For families in which initial analysis of exome sequencing data does not reveal a likely disease-causing variant in genes in which mutations are known to cause skeletal muscle disease, it is necessary to determine whether the exome sequencing data provided deep, high-quality coverage at each base in their coding and splicing regions. Coverage variability in genes known to be involved in skeletal and/or cardiac muscle disease was examined for eleven example exomes. After duplicate removal, the mean coverage per exome ranged from 42X to 84X, and 85.7%-92.8% of the expected capture region was covered at ¡Ý10X as calculated with the command GATK ¨CDepthOfCoverage. Depth and quality of coverage were examined in the coding and splicing regions of 102 genes that are known to be involved in skeletal and/or cardiac muscle disease; they were found to vary across different exome captures. Some regions were not well covered in any of the exomes sequenced. The results indicate that while many causative genes are well-covered, gaps exist which may interfere with the identification of some disease-causing mutations. In some cases, these gaps may be filled by increasing overall coverage.
The initial screen indicated that mutations in known disease genes may be frequent in the Duke LGMD families, so the use of a single exome in a family to screen genes that are known to be involved in muscle disease was attempted. Exome sequence analysis was performed for single affected individuals from seven families with multiple affected family members. For each exome, the candidate set was restricted to variants found within the coding and splicing regions of 102 skeletal and/or cardiac muscle disease genes. Strict filters were applied to identify extremely rare, high quality variants located within those genes, and Sanger sequencing follow-up was performed to determine which variants segregated with affection status in the complete family. In five of the seven families, potential disease-causing variants were found in a heterozygous state in all affected individuals. When possible, functional testing of these alleles, preferably in an in vivo model, would be beneficial to assist in determining whether each allele is likely to be pathogenic.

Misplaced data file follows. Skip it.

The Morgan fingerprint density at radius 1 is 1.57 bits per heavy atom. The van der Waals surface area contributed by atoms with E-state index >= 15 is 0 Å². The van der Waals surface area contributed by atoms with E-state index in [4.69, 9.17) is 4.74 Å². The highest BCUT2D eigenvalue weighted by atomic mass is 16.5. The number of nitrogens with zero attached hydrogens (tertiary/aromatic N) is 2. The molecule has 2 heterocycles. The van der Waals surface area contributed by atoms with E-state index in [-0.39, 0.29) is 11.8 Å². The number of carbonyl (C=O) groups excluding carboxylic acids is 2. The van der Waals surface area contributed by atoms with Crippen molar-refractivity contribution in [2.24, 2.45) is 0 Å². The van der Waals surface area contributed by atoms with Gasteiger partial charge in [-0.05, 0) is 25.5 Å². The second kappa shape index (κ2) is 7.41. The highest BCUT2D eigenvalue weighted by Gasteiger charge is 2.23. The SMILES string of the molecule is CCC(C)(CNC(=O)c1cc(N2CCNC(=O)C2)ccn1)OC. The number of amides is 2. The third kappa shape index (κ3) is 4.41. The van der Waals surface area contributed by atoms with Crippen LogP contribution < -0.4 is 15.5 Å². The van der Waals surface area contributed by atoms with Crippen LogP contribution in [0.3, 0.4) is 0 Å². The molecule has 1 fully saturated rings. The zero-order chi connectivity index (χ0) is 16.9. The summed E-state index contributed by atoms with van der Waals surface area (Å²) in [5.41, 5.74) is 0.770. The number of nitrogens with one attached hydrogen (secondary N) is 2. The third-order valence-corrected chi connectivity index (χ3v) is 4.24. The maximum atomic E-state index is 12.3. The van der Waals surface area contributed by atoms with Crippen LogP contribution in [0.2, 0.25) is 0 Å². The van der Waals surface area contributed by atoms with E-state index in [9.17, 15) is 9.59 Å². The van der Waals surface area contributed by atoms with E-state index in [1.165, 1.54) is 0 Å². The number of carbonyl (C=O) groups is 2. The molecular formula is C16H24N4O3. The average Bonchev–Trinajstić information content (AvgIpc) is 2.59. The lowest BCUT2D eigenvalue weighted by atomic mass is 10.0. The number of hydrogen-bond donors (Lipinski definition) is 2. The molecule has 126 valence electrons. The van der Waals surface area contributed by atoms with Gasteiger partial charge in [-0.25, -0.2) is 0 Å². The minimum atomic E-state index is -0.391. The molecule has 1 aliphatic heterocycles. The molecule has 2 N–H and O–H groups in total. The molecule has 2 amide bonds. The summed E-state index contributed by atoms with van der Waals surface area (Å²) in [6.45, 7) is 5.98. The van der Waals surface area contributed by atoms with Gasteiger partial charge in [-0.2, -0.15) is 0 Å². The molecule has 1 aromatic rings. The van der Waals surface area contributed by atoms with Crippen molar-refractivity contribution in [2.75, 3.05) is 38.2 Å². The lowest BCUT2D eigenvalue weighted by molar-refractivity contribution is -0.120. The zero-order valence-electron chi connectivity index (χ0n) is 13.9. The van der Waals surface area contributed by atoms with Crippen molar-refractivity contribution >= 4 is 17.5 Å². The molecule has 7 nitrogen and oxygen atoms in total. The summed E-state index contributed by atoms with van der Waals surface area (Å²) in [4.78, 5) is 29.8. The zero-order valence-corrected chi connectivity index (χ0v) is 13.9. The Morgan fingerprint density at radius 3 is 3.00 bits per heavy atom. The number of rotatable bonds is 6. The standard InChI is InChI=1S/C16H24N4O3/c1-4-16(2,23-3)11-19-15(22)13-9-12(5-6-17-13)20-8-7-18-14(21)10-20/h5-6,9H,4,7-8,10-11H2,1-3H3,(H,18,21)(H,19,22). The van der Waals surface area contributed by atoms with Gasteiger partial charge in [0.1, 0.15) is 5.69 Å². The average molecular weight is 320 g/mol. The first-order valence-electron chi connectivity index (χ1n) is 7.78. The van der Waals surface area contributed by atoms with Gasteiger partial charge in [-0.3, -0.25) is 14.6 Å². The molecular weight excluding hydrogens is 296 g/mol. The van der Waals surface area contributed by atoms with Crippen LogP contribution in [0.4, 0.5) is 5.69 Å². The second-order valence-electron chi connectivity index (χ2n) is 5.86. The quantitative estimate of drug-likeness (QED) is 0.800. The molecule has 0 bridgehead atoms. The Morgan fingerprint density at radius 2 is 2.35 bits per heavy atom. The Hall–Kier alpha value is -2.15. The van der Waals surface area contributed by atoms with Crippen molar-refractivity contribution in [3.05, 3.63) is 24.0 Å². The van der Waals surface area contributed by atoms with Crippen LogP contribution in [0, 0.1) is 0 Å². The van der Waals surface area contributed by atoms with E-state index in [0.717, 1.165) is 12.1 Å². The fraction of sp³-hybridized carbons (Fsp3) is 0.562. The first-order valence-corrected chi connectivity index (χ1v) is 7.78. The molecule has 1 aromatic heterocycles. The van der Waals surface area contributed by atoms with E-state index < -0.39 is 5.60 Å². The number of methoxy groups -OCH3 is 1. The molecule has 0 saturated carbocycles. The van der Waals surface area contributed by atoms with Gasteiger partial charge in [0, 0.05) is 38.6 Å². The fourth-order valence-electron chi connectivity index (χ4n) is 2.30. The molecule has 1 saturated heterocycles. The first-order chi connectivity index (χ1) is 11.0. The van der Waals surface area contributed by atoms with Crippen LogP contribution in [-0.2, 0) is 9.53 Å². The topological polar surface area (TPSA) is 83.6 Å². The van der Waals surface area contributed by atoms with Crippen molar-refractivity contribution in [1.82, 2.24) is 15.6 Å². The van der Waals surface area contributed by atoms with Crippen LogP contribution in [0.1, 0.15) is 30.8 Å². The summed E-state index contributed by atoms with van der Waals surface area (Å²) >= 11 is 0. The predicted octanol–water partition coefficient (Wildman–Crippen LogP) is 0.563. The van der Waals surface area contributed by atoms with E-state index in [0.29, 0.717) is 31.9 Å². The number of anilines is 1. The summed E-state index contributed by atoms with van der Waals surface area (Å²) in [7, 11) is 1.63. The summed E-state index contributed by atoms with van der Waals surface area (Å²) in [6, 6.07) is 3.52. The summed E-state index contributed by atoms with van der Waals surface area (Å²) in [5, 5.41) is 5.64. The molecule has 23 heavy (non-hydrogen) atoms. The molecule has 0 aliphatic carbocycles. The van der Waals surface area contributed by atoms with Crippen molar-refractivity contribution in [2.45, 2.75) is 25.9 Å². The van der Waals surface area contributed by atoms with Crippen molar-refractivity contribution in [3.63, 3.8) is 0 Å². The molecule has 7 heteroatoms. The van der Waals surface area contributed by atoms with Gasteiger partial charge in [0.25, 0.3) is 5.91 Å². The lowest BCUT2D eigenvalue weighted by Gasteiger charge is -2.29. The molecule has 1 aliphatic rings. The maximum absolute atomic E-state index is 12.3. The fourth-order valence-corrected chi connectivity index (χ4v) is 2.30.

The described work utilized linkage analysis followed by candidate gene sequencing as well as exome capture and sequencing to attempt to isolate the mutations responsible for muscular dystrophy in affected family members. While linkage analysis may continue to be important to identify regions of the genome that are identical by descent in extended families, the use of next generation sequencing technologies to isolate mutations that cause rare, highly penetrant disorders in smaller families can be effective. However, it is necessary to examine the depth and quality of coverage within the consensus coding and splicing regions of genes in which mutations are known to cause a similar phenotype to that found in a family of interest. In the future, functional follow-up will be important to assist in the interpretation of variants of unknown significance.